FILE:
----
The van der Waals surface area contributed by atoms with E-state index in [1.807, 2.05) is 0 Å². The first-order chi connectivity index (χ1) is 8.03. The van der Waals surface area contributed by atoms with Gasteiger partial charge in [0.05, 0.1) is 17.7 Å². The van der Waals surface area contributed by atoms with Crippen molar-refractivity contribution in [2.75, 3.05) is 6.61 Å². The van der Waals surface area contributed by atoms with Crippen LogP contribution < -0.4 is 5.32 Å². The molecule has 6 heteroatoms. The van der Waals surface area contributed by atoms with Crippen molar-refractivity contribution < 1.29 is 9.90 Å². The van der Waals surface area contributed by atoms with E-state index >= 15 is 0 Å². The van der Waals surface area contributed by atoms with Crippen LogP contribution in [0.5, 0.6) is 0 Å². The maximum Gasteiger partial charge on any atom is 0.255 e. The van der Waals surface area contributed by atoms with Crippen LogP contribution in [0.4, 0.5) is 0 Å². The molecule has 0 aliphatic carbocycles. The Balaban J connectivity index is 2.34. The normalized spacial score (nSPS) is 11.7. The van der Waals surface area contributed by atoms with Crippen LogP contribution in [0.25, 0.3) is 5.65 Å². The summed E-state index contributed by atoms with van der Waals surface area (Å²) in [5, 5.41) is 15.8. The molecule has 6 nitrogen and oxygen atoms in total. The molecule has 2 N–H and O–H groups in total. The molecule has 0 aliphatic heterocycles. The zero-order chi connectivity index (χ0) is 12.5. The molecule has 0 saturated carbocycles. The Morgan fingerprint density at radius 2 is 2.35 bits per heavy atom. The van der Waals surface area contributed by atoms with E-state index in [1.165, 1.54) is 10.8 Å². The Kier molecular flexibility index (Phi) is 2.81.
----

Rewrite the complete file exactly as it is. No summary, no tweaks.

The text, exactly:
The van der Waals surface area contributed by atoms with E-state index in [1.807, 2.05) is 0 Å². The first-order chi connectivity index (χ1) is 8.03. The van der Waals surface area contributed by atoms with Gasteiger partial charge in [0.05, 0.1) is 17.7 Å². The van der Waals surface area contributed by atoms with Crippen molar-refractivity contribution in [2.75, 3.05) is 6.61 Å². The van der Waals surface area contributed by atoms with Crippen LogP contribution < -0.4 is 5.32 Å². The molecule has 6 heteroatoms. The van der Waals surface area contributed by atoms with Crippen molar-refractivity contribution < 1.29 is 9.90 Å². The van der Waals surface area contributed by atoms with E-state index >= 15 is 0 Å². The van der Waals surface area contributed by atoms with Crippen LogP contribution in [0.5, 0.6) is 0 Å². The maximum Gasteiger partial charge on any atom is 0.255 e. The van der Waals surface area contributed by atoms with Crippen LogP contribution in [0.4, 0.5) is 0 Å². The molecule has 0 aliphatic carbocycles. The Balaban J connectivity index is 2.34. The normalized spacial score (nSPS) is 11.7. The van der Waals surface area contributed by atoms with Crippen LogP contribution in [0.25, 0.3) is 5.65 Å². The summed E-state index contributed by atoms with van der Waals surface area (Å²) in [5, 5.41) is 15.8. The molecule has 6 nitrogen and oxygen atoms in total. The molecule has 2 N–H and O–H groups in total. The molecule has 0 aliphatic heterocycles. The zero-order chi connectivity index (χ0) is 12.5. The molecule has 0 saturated carbocycles. The Morgan fingerprint density at radius 2 is 2.35 bits per heavy atom. The van der Waals surface area contributed by atoms with E-state index in [1.165, 1.54) is 10.8 Å². The Kier molecular flexibility index (Phi) is 2.81.